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Friday, October 01, 2010

Creating a Chainlink Fence in Navisworks Using Civil 3D

Figuring out how to create different objects to show your model in Navisworks can be difficult, mainly because Civil 3D isn’t a BIM product, in other words we don’t create models utilizing an actual object to represent itself. For instance instead of using a curb object we utilize a corridor object or a collection of feature lines. One such object that is difficult to figure out how to get to show up in Navisworks is a Chainlink fence. Kevin Lind pointed me in the correct direction on how to create a chainlink fence utilizing Civil 3D.

  • The first step is to create a feature line at the location where the fence is going to be.
  • Next sample from surface to get the feature line draped across the surface.
  • If you want the fence to end short of the surface, now is the time to move it up.
  • Now offset the feature line a small distance over and the appropriate distance up.
  • Now create a surface and add the feature lines to it.
  • If your fence has bends in it, add a boundary.

Since Navisworks does not recognize materials assigned in Civil 3D, a material will need to be created in Navisworks. The material will need to approximate a grid and have transparency. Here’s a picture of what I came up with for my first try. Not perfect, but I think it conveys the location and look of a fence fairly well.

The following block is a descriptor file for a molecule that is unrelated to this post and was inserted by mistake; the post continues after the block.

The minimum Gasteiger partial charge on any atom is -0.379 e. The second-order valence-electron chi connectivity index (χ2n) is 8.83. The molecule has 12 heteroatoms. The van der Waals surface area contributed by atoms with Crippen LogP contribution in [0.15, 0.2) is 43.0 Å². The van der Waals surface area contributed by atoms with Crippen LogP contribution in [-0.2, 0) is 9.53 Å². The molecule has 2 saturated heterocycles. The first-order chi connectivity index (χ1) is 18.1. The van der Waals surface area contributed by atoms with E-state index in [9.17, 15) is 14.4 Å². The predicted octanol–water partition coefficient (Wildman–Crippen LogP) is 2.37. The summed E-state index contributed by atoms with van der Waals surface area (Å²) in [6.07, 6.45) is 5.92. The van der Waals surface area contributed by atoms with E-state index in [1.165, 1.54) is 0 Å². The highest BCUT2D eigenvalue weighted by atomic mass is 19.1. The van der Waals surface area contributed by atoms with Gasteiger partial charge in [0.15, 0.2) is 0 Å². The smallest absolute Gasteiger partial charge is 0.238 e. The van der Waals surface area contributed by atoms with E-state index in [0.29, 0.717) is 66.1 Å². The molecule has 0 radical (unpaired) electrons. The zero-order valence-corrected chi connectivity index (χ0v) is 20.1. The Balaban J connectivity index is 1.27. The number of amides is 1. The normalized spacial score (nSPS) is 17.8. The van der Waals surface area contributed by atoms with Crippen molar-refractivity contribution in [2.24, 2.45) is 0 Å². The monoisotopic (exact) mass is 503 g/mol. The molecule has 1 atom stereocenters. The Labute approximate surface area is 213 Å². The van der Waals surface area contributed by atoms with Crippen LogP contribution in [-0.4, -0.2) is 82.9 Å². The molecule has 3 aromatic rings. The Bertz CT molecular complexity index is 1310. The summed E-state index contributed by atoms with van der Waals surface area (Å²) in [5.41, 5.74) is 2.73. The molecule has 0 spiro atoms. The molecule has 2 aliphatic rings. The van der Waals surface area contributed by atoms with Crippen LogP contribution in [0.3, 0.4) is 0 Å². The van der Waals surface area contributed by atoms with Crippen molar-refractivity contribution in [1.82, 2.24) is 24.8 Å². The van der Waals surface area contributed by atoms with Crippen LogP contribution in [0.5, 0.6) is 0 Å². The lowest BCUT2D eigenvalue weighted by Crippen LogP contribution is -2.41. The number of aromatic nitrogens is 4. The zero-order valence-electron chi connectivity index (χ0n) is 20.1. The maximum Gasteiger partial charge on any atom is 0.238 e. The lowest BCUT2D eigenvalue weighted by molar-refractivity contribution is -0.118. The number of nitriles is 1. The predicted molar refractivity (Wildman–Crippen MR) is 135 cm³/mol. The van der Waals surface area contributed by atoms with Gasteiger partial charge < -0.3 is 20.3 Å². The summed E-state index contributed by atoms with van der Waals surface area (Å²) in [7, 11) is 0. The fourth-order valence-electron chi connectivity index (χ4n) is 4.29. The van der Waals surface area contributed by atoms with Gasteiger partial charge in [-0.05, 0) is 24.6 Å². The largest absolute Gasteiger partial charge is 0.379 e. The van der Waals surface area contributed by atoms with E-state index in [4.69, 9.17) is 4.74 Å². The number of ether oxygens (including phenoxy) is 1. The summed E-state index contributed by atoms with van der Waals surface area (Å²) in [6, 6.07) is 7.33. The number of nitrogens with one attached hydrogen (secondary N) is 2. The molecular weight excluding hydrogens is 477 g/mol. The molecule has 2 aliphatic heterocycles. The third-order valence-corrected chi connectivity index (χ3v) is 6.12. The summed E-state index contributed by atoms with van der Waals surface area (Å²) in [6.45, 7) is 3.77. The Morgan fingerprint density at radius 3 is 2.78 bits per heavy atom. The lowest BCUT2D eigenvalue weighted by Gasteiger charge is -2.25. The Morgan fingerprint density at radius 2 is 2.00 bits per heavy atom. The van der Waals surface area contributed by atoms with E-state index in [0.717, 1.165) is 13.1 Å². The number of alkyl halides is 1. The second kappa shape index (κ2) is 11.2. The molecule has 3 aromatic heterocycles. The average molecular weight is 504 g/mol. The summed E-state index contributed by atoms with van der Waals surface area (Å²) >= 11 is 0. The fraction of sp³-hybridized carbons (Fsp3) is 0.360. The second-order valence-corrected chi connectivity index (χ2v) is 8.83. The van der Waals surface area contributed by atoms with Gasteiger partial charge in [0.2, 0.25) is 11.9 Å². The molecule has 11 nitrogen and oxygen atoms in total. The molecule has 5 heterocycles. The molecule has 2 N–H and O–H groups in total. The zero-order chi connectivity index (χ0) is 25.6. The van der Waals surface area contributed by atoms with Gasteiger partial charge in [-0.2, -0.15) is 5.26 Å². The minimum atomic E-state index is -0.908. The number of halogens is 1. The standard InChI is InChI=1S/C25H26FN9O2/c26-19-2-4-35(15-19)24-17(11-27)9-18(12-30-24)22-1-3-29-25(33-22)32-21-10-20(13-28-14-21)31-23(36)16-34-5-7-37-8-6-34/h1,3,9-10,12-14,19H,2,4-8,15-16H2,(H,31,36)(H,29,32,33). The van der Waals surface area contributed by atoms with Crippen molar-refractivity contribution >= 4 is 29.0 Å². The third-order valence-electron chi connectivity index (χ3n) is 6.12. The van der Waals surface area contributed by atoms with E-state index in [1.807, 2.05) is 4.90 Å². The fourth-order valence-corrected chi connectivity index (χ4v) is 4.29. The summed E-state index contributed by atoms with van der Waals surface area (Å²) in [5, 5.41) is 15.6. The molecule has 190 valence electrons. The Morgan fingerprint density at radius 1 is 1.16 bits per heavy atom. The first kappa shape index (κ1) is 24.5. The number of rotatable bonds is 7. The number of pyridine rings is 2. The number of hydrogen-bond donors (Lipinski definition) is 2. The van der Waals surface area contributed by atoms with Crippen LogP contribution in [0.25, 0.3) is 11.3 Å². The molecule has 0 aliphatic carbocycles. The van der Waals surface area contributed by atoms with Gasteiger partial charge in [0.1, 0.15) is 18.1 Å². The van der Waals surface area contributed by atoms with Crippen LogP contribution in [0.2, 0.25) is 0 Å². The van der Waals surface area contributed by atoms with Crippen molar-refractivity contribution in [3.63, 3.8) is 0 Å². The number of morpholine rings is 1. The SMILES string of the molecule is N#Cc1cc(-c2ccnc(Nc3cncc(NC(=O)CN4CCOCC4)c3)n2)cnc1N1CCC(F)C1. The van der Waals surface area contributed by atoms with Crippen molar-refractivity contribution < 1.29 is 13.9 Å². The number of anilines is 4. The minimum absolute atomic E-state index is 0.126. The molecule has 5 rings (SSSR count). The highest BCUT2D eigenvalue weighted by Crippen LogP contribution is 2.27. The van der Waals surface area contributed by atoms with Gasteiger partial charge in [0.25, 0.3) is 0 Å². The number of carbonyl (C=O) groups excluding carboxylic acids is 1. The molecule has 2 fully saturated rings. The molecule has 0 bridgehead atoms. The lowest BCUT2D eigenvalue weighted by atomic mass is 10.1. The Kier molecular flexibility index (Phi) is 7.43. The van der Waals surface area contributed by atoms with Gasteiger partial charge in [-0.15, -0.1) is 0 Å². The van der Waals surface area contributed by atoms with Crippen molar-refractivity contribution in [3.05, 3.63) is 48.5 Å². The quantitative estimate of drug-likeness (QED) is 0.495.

image

3 comments:

ontario fencing said...

nice link however i don't think most weekend warriors and DIY folks will have a spare time exploring the 3D word... and most of these folks are born during the abacus and wordstar era. hahaha

Anonymous said...

you could also:

1. Create a feature line along the surface that the fence will lie on.

2. Explode the feature line and you will get a 3d poly...Explode the 3d poly and then you will have a ton of individual lines.

3. Select the individual lines (recommend "select similar") and in the properties menu you can give the line a thickness (usually the designated height of the fence)

4. (optional) You can wblock the individual fence lines so you can have them all in their own block

Earl Finnegan said...

I used a similar program to simulate a chain link fence in Calgary. It really was an interesting exercise.

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